Second, this may come as a total surprise to many of you, but some of the “blue states” (not my words, those of much of the media) have now sued the IRS for its new regulations disallowing the “workarounds” they legislated to get around the recent $10,000 cap on the deductibility of state and local taxes, which includes local property taxes. As we have discussed in prior columns, New Jersey, New York and Connecticut passed legislation that permitted local
municipalities to establish charitable funds to pay for local services, and then offer property tax credits, so homeowners could donate to them and get a charitable deduction equal to all or a portion of their otherwise non-deductible property taxes. Sounds pretty creative, right, and it definitely may make sense to you, if you live in one of these states. So these three States have filed suit in Federal Court in the Southern District of New York. I checked, but Las Vegas hasn’t yet issued any odds on the potential success of this lawsuit. Stay tuned!

Third, speaking of schools and property taxes, local school taxes will be coming out soon, with full payment due by the end of September. I am sure you know this by now, if it applies to you, but, as a reminder, if your 2017 adjusted gross income exceeded $250,000, you will now longer receive an STAR (School Tax Relief) exemption, which provides a direct reduction on your tax bill, but you will receive a check for that exemption amount, hopefully before your tax bill is due. So if this applies to you, check your bill and your mail.

Also, as a reminder, the Enhanced STAR Program provides an increased benefit for the primary residences of senior citizens (age 65 and older) with qualifying incomes of $86,000 or less. The benefit is based upon the first $65,500 of the full assessed value of the primary residence. Now you need to apply, only once, with your local assessor with income verification.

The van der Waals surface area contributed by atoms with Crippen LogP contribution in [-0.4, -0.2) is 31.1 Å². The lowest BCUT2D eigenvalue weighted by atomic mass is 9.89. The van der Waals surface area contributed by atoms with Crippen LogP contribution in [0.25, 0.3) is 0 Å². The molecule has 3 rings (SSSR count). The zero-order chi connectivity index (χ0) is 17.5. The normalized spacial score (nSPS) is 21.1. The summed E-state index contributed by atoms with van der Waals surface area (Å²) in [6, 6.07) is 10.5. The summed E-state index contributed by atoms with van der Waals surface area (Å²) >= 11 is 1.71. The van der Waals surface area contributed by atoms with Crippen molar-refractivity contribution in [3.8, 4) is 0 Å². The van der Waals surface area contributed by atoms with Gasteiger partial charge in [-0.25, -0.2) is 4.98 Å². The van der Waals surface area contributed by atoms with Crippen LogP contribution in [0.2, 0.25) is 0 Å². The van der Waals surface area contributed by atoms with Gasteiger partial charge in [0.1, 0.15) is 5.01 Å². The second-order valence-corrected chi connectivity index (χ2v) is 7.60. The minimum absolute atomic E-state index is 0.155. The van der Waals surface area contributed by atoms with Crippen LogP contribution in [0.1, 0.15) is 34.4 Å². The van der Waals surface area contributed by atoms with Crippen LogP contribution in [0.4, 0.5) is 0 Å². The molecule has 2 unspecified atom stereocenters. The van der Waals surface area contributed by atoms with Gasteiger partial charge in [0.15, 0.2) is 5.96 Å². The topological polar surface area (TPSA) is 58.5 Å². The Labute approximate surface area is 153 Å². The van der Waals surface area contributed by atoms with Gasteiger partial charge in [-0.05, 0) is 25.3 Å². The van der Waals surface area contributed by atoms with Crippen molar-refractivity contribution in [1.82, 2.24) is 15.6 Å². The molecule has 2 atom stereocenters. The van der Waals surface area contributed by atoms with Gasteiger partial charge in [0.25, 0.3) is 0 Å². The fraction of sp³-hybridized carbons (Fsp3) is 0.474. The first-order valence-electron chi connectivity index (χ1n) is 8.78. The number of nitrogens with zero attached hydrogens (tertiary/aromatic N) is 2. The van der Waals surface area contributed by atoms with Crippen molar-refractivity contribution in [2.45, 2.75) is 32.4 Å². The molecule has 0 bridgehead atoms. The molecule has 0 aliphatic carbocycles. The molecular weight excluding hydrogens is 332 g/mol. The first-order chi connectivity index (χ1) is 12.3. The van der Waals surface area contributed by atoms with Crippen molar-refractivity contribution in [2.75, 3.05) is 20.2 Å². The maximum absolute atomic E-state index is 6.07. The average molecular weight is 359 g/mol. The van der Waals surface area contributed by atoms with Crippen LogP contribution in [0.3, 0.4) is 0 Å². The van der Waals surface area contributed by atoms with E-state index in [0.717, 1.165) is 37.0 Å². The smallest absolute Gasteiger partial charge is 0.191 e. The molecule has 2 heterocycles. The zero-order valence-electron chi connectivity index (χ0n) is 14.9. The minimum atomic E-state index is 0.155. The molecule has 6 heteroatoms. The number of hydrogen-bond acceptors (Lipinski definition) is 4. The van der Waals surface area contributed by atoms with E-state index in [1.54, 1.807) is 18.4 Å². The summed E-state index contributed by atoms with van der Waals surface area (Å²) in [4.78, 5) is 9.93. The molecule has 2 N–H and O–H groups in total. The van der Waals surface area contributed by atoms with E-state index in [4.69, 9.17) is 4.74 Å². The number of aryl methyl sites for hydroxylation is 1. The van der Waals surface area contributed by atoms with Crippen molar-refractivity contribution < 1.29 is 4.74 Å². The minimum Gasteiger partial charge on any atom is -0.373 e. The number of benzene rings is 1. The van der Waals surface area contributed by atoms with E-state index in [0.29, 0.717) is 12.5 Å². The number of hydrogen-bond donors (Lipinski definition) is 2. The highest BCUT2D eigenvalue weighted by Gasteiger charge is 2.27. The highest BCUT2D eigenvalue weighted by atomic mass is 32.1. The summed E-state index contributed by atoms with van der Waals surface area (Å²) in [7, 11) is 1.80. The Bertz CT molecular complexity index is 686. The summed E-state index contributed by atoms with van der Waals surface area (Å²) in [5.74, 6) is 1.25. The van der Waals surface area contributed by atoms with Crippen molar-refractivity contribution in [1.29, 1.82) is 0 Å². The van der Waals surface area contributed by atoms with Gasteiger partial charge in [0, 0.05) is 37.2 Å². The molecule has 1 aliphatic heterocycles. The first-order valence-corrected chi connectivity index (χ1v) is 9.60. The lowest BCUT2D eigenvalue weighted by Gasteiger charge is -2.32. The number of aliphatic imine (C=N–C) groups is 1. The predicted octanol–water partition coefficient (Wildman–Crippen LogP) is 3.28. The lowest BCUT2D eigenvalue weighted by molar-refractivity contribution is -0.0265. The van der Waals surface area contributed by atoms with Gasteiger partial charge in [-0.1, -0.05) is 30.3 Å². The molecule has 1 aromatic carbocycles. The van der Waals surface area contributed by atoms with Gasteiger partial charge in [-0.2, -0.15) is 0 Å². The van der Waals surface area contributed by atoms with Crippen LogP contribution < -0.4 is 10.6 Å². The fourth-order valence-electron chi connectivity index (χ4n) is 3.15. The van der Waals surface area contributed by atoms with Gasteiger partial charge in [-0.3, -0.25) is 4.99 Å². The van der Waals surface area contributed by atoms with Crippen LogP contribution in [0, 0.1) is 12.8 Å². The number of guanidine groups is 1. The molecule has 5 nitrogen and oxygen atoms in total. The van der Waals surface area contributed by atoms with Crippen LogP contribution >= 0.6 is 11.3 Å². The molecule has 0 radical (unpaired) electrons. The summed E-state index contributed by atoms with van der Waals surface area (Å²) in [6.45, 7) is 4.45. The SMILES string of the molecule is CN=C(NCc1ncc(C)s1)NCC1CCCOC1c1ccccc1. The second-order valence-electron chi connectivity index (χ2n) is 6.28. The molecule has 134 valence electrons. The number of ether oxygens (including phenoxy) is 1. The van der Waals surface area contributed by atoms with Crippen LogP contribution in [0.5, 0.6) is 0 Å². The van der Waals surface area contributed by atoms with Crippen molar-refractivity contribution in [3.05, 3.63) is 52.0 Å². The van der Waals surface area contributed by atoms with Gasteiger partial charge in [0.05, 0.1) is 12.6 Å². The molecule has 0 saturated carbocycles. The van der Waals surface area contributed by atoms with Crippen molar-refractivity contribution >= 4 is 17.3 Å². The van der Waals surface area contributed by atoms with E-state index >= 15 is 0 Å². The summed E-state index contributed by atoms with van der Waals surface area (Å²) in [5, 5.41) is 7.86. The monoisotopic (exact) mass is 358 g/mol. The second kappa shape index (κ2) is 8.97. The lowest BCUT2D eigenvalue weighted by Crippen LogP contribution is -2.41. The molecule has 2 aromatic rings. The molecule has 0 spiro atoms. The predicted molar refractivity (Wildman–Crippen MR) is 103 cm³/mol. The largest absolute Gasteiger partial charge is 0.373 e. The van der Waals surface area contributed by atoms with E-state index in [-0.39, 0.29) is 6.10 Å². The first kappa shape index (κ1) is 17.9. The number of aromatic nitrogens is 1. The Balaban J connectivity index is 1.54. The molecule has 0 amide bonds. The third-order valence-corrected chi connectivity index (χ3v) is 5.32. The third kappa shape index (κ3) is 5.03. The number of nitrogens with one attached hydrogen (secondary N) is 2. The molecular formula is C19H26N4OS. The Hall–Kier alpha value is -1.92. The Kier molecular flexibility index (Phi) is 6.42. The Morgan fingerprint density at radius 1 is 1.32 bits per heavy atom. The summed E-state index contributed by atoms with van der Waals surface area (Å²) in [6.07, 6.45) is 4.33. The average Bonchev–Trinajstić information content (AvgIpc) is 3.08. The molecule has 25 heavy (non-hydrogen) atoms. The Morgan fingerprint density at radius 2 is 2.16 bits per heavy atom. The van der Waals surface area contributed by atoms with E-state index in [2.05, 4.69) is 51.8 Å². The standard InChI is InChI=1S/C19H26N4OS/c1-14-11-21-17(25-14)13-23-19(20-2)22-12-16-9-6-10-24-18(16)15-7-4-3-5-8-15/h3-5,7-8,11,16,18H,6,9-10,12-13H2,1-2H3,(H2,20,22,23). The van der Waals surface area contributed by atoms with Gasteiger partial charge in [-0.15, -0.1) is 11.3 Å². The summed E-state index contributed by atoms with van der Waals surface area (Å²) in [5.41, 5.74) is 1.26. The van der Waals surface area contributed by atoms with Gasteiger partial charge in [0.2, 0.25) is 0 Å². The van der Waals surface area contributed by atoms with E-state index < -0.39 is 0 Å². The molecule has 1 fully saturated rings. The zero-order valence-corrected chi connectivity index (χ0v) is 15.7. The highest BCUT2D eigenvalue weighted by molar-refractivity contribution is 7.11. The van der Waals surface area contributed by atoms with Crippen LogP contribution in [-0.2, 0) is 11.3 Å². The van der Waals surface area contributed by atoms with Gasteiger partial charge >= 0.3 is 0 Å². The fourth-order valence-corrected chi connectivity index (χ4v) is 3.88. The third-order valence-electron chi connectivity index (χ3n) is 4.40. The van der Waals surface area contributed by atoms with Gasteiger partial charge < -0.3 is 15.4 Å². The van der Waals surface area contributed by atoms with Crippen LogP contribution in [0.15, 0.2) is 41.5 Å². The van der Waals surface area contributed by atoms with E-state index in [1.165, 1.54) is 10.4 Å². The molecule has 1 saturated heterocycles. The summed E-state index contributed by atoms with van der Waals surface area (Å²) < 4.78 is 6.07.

Fourth, as I have often expressed, I am not very knowledgeable or sophisticated when it comes to investing and the stock market. As a result, I have never understood why, when interest rates go down, the stock market often goes up. It has always seemed to me to be counter-intuitive, since decreasing interest rates, in non-extraordinary times, generally indicates a concern that the economy is slowing, which is not good in general for most companies. I know that is a very simplistic and possibly incorrect statement.

It turns out that at least part of the reason could be the TINA Market phenomenon. It stands for There Is No Alternative, which simply means that because lower interest rates make returns on government bonds less appealing, investors look for better returns in the stock market.

John Ninfo is a retired bankruptcy judge and the founder of the National CARE Financial Literacy Program. Find his previous weekly columns at http://www.mpnnow.com/search?text=Ninfo or at http://www.monroecopost.com/search?text=Ninfo.